Two weeks ago, I attended a seminar hosted by a local professional group for women in development. The speaker challenged those of us in the room to consider our personal reputation, or brand. Specifically, she spoke about the importance of building, protecting and repairing our reputation as individuals and also as representatives of the non-profit organizations that employ us.
I have attended other workshops and seminars where participants were encouraged to define, curate and protect their personal brand. Usually when I sit in these sessions my mind starts to wander. I start to question how much of my “brand” is influenced by my passions and beliefs, as opposed to the skills I have developed in response to living with a disability. Many of the qualities which strengthen my personal “brand” have been honed by living with a disability.
For example, I am a creative problem solver. When faced with an obstacle or barrier, I am able to quickly scan any available resources and devise a plan of action. This comes from decades of needing to locate wheelchair accessible entrances and paths, hundreds of nights spent in inaccessible hotel rooms or friend’s houses, and eighteen years of living as a wheelchair user without any roommates.
No curb cut at the corner? I start searching for the closest driveway or backtrack to find a way off the sidewalk. My wheelchair doesn’t fit through the hotel room’s bathroom door? I measure the desk chair (they’re usually on wheels) to see if it will fit. Sure, it’s an extra transfer but at least I will be able to pee without having to go downstairs to the accessible public restroom or fitness center in my pajamas every morning. I mean, I have done that when necessary. When you gotta go, you gotta go.
My disability has also given me good executive functioning skills. These are the skills required to plan, focus, remember and multi-task. When you live with a mobility disability, you are constantly using executive functioning skills – at least I am. I plot out my fluid intake for the entire day before I even get up in the morning. How much I consume is based on when I have Personal Assistant (PA) staff scheduled to help me use the bathroom, and what other tasks I need them to complete. I select my clothes with several factors in mind – the weather, where I will be going, who will be working, and how much time is available to use the bathroom. Of course, this assumes I will have staff to help me use a bathroom which suits my needs. If I do not have a PA or if I cannot use an available bathroom, then the plan will change.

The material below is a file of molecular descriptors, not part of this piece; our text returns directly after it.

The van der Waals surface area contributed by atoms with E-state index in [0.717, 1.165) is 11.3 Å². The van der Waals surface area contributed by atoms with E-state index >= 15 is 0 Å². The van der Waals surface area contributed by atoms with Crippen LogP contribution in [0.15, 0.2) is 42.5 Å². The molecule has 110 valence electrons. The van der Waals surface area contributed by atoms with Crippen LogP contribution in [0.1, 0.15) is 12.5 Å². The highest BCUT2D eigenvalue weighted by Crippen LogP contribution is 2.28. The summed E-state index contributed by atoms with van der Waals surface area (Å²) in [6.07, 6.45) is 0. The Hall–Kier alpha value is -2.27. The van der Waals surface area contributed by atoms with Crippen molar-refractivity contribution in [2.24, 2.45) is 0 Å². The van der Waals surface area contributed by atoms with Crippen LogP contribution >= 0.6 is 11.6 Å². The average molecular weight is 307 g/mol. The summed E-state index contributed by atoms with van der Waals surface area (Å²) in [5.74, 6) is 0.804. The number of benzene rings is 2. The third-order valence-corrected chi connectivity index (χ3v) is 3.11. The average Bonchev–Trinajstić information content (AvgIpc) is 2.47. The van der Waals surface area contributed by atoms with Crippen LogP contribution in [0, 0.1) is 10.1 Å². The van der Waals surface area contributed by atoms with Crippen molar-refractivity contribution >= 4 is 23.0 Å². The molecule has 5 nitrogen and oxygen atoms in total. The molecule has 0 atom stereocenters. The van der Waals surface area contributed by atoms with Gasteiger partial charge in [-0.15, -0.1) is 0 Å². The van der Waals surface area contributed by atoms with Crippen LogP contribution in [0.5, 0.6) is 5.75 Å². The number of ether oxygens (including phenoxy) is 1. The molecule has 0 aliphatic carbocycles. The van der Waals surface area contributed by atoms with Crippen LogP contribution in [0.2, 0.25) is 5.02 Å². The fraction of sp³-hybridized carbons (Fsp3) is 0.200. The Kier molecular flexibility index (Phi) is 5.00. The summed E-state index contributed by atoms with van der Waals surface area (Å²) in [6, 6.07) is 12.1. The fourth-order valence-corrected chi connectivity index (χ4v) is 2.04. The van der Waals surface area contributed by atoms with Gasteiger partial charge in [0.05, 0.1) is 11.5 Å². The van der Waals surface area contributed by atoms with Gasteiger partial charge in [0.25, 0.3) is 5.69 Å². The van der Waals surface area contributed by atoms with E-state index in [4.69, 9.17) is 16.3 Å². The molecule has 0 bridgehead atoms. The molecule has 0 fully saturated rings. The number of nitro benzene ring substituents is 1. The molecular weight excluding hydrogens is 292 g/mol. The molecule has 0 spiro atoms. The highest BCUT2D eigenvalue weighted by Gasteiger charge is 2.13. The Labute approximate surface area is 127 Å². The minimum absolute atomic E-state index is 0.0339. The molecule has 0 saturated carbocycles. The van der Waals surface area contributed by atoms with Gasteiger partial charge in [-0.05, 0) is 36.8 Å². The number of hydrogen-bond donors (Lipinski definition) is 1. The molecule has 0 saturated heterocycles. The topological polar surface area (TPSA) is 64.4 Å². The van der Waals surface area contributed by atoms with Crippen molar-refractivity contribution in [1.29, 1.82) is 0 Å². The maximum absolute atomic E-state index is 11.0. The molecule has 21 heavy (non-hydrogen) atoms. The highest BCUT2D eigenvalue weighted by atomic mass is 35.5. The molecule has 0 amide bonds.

Pee math – the ratio of fluid intake over length of time – is one of the most crucial planning tasks I perform every day, but definitely not the only one. I organize my life based on the PA staff scheduled to work for me. I prefer to have certain PAs perform specific tasks, and some PAs have stronger skill sets in differing areas. Therese, who is wonderful with shopping and laundry, is unable to help me shower. Margaret hates clutter and likes to clean. When she works, I know my linen closet will look very organized by the end of her shift even if I haven’t asked her to do it. Some PAs make excellent travel companions, and there are some I would never ask to accompany me on a trip.
Of course I bring these executive functioning skills with me to my paid employment where they become part of my personal “brand.” I am viewed as a leader by my peers because of my ability to build consensus, juggle multiple tasks and think creatively. Still, I wonder – would I have developed these abilities if they were not required due to life with a disability? Would I seek new ways to approach problems or would I go with the status quo? Would I anticipate and devise contingency plans for every possibility if my disability had not made this a part of everyday life?
My disability, the one thing strangers often assume must be a negative factor in my life, has provided wonderful opportunities to gain crucial skills which make me successful in navigating a world not designed for my needs. These advantages have served me well in my professional and volunteer roles, and are an integral part of my identity and personal “brand.” It has been easy to transfer my life experiences into professional opportunities to further the mission of my employer. I am a stronger employee because of the lessons learned from disability.
What unique life experiences have shaped your personal “brand?” How have you taken life lessons and used them to further your career? I’d love to hear your thoughts in the comments!